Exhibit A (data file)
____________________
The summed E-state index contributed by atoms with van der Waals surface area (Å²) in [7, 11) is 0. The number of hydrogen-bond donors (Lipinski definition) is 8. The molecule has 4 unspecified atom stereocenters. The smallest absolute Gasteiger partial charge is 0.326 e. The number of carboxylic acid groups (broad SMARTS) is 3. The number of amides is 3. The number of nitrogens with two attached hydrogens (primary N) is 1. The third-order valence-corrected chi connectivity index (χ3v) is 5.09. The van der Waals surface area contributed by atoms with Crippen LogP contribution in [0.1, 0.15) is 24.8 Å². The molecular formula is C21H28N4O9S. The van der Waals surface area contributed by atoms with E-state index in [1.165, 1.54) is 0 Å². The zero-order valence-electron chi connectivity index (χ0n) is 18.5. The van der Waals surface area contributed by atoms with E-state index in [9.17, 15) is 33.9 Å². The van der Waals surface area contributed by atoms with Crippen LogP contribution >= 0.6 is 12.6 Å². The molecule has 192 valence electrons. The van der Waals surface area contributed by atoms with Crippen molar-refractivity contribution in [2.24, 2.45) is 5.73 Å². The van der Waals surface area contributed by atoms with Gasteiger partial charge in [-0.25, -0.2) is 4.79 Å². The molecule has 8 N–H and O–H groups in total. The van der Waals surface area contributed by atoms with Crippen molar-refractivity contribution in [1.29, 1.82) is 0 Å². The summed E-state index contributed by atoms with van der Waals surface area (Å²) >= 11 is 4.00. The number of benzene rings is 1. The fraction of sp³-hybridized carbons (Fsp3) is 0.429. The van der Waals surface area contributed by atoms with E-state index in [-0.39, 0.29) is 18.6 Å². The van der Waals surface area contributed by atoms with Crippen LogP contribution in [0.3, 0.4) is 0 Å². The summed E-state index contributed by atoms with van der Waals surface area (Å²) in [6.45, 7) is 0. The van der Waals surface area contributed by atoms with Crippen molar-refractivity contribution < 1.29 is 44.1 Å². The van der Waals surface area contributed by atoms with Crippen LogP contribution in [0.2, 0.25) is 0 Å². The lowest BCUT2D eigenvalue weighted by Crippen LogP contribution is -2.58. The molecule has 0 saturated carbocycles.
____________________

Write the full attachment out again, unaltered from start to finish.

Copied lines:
The summed E-state index contributed by atoms with van der Waals surface area (Å²) in [7, 11) is 0. The number of hydrogen-bond donors (Lipinski definition) is 8. The molecule has 4 unspecified atom stereocenters. The smallest absolute Gasteiger partial charge is 0.326 e. The number of carboxylic acid groups (broad SMARTS) is 3. The number of amides is 3. The number of nitrogens with two attached hydrogens (primary N) is 1. The third-order valence-corrected chi connectivity index (χ3v) is 5.09. The van der Waals surface area contributed by atoms with Crippen LogP contribution in [0.1, 0.15) is 24.8 Å². The molecular formula is C21H28N4O9S. The van der Waals surface area contributed by atoms with E-state index in [1.165, 1.54) is 0 Å². The zero-order valence-electron chi connectivity index (χ0n) is 18.5. The van der Waals surface area contributed by atoms with E-state index in [9.17, 15) is 33.9 Å². The van der Waals surface area contributed by atoms with Crippen LogP contribution >= 0.6 is 12.6 Å². The molecule has 192 valence electrons. The van der Waals surface area contributed by atoms with Crippen molar-refractivity contribution in [2.24, 2.45) is 5.73 Å². The van der Waals surface area contributed by atoms with Gasteiger partial charge in [-0.25, -0.2) is 4.79 Å². The molecule has 8 N–H and O–H groups in total. The van der Waals surface area contributed by atoms with Crippen molar-refractivity contribution in [1.29, 1.82) is 0 Å². The summed E-state index contributed by atoms with van der Waals surface area (Å²) >= 11 is 4.00. The number of benzene rings is 1. The fraction of sp³-hybridized carbons (Fsp3) is 0.429. The van der Waals surface area contributed by atoms with E-state index in [-0.39, 0.29) is 18.6 Å². The van der Waals surface area contributed by atoms with Crippen LogP contribution in [0.3, 0.4) is 0 Å². The summed E-state index contributed by atoms with van der Waals surface area (Å²) in [6.45, 7) is 0. The van der Waals surface area contributed by atoms with Crippen molar-refractivity contribution < 1.29 is 44.1 Å². The van der Waals surface area contributed by atoms with Crippen LogP contribution in [0.2, 0.25) is 0 Å². The lowest BCUT2D eigenvalue weighted by Crippen LogP contribution is -2.58. The molecule has 0 saturated carbocycles.